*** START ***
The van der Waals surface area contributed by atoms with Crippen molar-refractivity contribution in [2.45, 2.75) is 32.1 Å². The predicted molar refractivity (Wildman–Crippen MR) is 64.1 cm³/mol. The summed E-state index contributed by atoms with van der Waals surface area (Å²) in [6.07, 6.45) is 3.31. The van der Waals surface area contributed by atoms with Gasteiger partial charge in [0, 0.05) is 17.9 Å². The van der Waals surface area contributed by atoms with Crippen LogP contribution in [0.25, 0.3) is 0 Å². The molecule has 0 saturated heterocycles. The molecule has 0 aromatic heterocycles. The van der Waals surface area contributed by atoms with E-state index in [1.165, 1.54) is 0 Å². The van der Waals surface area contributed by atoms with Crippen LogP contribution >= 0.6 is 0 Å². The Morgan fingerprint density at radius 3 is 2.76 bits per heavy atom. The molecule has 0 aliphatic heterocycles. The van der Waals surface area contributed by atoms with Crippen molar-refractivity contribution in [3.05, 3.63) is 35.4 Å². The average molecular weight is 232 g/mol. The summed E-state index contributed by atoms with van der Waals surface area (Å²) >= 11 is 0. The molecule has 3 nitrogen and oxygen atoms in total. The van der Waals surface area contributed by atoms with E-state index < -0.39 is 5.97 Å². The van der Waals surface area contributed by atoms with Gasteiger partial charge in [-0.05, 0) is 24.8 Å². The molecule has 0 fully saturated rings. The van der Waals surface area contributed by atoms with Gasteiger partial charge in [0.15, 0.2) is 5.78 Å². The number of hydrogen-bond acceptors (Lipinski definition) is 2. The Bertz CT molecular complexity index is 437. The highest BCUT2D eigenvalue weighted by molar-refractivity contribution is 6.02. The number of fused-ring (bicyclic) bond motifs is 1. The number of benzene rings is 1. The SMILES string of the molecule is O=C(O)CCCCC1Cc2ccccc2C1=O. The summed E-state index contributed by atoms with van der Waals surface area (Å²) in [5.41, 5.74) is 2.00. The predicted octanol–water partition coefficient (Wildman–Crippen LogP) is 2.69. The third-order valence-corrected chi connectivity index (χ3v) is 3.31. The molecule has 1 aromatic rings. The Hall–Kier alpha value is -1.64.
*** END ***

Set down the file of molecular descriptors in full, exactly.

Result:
The van der Waals surface area contributed by atoms with Crippen molar-refractivity contribution in [2.45, 2.75) is 32.1 Å². The predicted molar refractivity (Wildman–Crippen MR) is 64.1 cm³/mol. The summed E-state index contributed by atoms with van der Waals surface area (Å²) in [6.07, 6.45) is 3.31. The van der Waals surface area contributed by atoms with Gasteiger partial charge in [0, 0.05) is 17.9 Å². The van der Waals surface area contributed by atoms with Crippen LogP contribution in [0.25, 0.3) is 0 Å². The molecule has 0 saturated heterocycles. The molecule has 0 aromatic heterocycles. The van der Waals surface area contributed by atoms with E-state index in [1.165, 1.54) is 0 Å². The van der Waals surface area contributed by atoms with Crippen LogP contribution >= 0.6 is 0 Å². The Morgan fingerprint density at radius 3 is 2.76 bits per heavy atom. The molecule has 0 aliphatic heterocycles. The van der Waals surface area contributed by atoms with Crippen molar-refractivity contribution in [3.05, 3.63) is 35.4 Å². The average molecular weight is 232 g/mol. The summed E-state index contributed by atoms with van der Waals surface area (Å²) >= 11 is 0. The molecule has 3 nitrogen and oxygen atoms in total. The van der Waals surface area contributed by atoms with E-state index < -0.39 is 5.97 Å². The van der Waals surface area contributed by atoms with Gasteiger partial charge in [-0.05, 0) is 24.8 Å². The molecule has 0 fully saturated rings. The van der Waals surface area contributed by atoms with Gasteiger partial charge in [0.15, 0.2) is 5.78 Å². The number of hydrogen-bond acceptors (Lipinski definition) is 2. The Bertz CT molecular complexity index is 437. The highest BCUT2D eigenvalue weighted by molar-refractivity contribution is 6.02. The number of fused-ring (bicyclic) bond motifs is 1. The number of benzene rings is 1. The SMILES string of the molecule is O=C(O)CCCCC1Cc2ccccc2C1=O. The summed E-state index contributed by atoms with van der Waals surface area (Å²) in [5.41, 5.74) is 2.00. The predicted octanol–water partition coefficient (Wildman–Crippen LogP) is 2.69. The third-order valence-corrected chi connectivity index (χ3v) is 3.31. The molecule has 1 aromatic rings. The Hall–Kier alpha value is -1.64.